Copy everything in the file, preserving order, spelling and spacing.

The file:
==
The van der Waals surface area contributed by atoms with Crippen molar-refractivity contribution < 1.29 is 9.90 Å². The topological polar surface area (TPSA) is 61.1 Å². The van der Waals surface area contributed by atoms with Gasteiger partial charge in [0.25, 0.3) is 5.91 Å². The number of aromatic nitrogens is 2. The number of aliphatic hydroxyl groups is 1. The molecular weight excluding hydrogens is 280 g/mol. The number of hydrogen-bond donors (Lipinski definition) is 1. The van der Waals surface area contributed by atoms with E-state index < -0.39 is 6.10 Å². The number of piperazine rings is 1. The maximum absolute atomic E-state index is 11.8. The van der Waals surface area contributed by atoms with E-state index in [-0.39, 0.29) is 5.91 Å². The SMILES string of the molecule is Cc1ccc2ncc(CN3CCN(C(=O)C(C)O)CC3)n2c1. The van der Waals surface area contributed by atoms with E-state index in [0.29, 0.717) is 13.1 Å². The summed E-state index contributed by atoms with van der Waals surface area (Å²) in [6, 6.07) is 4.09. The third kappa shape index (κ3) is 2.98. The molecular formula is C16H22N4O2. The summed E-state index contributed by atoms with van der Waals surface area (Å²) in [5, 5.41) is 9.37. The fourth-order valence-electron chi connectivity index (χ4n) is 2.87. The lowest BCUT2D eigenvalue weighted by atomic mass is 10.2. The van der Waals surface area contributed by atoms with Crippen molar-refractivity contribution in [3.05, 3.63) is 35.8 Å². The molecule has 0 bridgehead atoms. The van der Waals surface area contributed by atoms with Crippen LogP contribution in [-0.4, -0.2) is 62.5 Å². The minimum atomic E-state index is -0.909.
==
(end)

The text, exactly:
The van der Waals surface area contributed by atoms with Crippen molar-refractivity contribution < 1.29 is 9.90 Å². The topological polar surface area (TPSA) is 61.1 Å². The van der Waals surface area contributed by atoms with Gasteiger partial charge in [0.25, 0.3) is 5.91 Å². The number of aromatic nitrogens is 2. The number of aliphatic hydroxyl groups is 1. The molecular weight excluding hydrogens is 280 g/mol. The number of hydrogen-bond donors (Lipinski definition) is 1. The van der Waals surface area contributed by atoms with E-state index < -0.39 is 6.10 Å². The number of piperazine rings is 1. The maximum absolute atomic E-state index is 11.8. The van der Waals surface area contributed by atoms with E-state index in [-0.39, 0.29) is 5.91 Å². The SMILES string of the molecule is Cc1ccc2ncc(CN3CCN(C(=O)C(C)O)CC3)n2c1. The van der Waals surface area contributed by atoms with E-state index in [0.29, 0.717) is 13.1 Å². The summed E-state index contributed by atoms with van der Waals surface area (Å²) in [6, 6.07) is 4.09. The third kappa shape index (κ3) is 2.98. The molecular formula is C16H22N4O2. The summed E-state index contributed by atoms with van der Waals surface area (Å²) in [5, 5.41) is 9.37. The fourth-order valence-electron chi connectivity index (χ4n) is 2.87. The lowest BCUT2D eigenvalue weighted by atomic mass is 10.2. The van der Waals surface area contributed by atoms with Crippen molar-refractivity contribution in [3.05, 3.63) is 35.8 Å². The molecule has 0 bridgehead atoms. The van der Waals surface area contributed by atoms with Crippen LogP contribution in [-0.4, -0.2) is 62.5 Å². The minimum atomic E-state index is -0.909.